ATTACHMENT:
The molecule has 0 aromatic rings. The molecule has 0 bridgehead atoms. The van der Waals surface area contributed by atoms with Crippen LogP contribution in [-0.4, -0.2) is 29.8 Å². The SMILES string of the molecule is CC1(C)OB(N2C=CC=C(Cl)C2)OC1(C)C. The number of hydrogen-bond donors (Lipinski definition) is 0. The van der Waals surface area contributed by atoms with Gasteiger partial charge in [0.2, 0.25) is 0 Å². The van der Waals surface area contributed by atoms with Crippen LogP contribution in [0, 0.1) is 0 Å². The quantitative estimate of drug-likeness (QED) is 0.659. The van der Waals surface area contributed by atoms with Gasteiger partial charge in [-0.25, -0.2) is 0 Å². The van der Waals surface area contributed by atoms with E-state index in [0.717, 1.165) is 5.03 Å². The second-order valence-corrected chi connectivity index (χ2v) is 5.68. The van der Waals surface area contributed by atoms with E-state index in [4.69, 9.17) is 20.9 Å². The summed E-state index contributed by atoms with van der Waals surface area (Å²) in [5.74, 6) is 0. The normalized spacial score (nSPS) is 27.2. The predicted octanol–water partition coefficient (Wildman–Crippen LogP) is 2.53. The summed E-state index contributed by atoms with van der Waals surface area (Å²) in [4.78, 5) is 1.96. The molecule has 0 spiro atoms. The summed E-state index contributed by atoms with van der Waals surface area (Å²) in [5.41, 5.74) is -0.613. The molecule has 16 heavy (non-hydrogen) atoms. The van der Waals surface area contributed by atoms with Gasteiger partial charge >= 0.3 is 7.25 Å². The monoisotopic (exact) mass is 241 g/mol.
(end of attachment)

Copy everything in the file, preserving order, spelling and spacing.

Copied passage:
The molecule has 0 aromatic rings. The molecule has 0 bridgehead atoms. The van der Waals surface area contributed by atoms with Crippen LogP contribution in [-0.4, -0.2) is 29.8 Å². The SMILES string of the molecule is CC1(C)OB(N2C=CC=C(Cl)C2)OC1(C)C. The number of hydrogen-bond donors (Lipinski definition) is 0. The van der Waals surface area contributed by atoms with Gasteiger partial charge in [0.2, 0.25) is 0 Å². The van der Waals surface area contributed by atoms with Crippen LogP contribution in [0, 0.1) is 0 Å². The quantitative estimate of drug-likeness (QED) is 0.659. The van der Waals surface area contributed by atoms with Gasteiger partial charge in [-0.25, -0.2) is 0 Å². The van der Waals surface area contributed by atoms with E-state index in [0.717, 1.165) is 5.03 Å². The second-order valence-corrected chi connectivity index (χ2v) is 5.68. The van der Waals surface area contributed by atoms with E-state index in [4.69, 9.17) is 20.9 Å². The summed E-state index contributed by atoms with van der Waals surface area (Å²) in [5.74, 6) is 0. The normalized spacial score (nSPS) is 27.2. The predicted octanol–water partition coefficient (Wildman–Crippen LogP) is 2.53. The summed E-state index contributed by atoms with van der Waals surface area (Å²) in [4.78, 5) is 1.96. The molecule has 0 spiro atoms. The summed E-state index contributed by atoms with van der Waals surface area (Å²) in [5.41, 5.74) is -0.613. The molecule has 16 heavy (non-hydrogen) atoms. The van der Waals surface area contributed by atoms with Gasteiger partial charge >= 0.3 is 7.25 Å². The monoisotopic (exact) mass is 241 g/mol.